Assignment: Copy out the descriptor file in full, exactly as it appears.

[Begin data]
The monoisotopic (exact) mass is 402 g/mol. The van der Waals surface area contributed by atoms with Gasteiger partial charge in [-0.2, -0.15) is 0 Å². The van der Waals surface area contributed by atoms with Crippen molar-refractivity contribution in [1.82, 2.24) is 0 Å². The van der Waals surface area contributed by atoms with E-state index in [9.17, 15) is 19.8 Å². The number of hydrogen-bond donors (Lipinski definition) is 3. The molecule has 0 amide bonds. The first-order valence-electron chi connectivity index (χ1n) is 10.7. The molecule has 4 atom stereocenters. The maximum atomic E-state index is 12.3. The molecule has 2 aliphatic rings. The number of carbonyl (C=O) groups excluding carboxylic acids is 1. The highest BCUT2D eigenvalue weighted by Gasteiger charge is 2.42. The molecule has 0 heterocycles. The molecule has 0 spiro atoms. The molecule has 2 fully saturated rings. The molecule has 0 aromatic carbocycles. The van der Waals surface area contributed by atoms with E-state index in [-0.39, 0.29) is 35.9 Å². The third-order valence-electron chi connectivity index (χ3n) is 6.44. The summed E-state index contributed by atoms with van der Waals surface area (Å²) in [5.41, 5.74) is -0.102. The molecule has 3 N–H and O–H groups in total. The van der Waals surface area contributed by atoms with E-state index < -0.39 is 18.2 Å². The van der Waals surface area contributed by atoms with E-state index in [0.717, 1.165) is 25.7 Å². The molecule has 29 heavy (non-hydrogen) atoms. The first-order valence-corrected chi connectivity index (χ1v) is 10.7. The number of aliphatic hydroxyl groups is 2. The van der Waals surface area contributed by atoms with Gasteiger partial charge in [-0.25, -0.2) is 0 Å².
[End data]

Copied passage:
The monoisotopic (exact) mass is 402 g/mol. The van der Waals surface area contributed by atoms with Gasteiger partial charge in [-0.2, -0.15) is 0 Å². The van der Waals surface area contributed by atoms with Crippen molar-refractivity contribution in [1.82, 2.24) is 0 Å². The van der Waals surface area contributed by atoms with E-state index in [9.17, 15) is 19.8 Å². The number of hydrogen-bond donors (Lipinski definition) is 3. The molecule has 0 amide bonds. The first-order valence-electron chi connectivity index (χ1n) is 10.7. The molecule has 4 atom stereocenters. The maximum atomic E-state index is 12.3. The molecule has 2 aliphatic rings. The number of carbonyl (C=O) groups excluding carboxylic acids is 1. The highest BCUT2D eigenvalue weighted by Gasteiger charge is 2.42. The molecule has 0 heterocycles. The molecule has 0 spiro atoms. The molecule has 2 fully saturated rings. The molecule has 0 aromatic carbocycles. The van der Waals surface area contributed by atoms with E-state index in [-0.39, 0.29) is 35.9 Å². The third-order valence-electron chi connectivity index (χ3n) is 6.44. The summed E-state index contributed by atoms with van der Waals surface area (Å²) in [5.41, 5.74) is -0.102. The molecule has 3 N–H and O–H groups in total. The van der Waals surface area contributed by atoms with E-state index < -0.39 is 18.2 Å². The van der Waals surface area contributed by atoms with E-state index in [0.717, 1.165) is 25.7 Å². The molecule has 29 heavy (non-hydrogen) atoms. The first-order valence-corrected chi connectivity index (χ1v) is 10.7. The number of aliphatic hydroxyl groups is 2. The van der Waals surface area contributed by atoms with Gasteiger partial charge in [-0.25, -0.2) is 0 Å².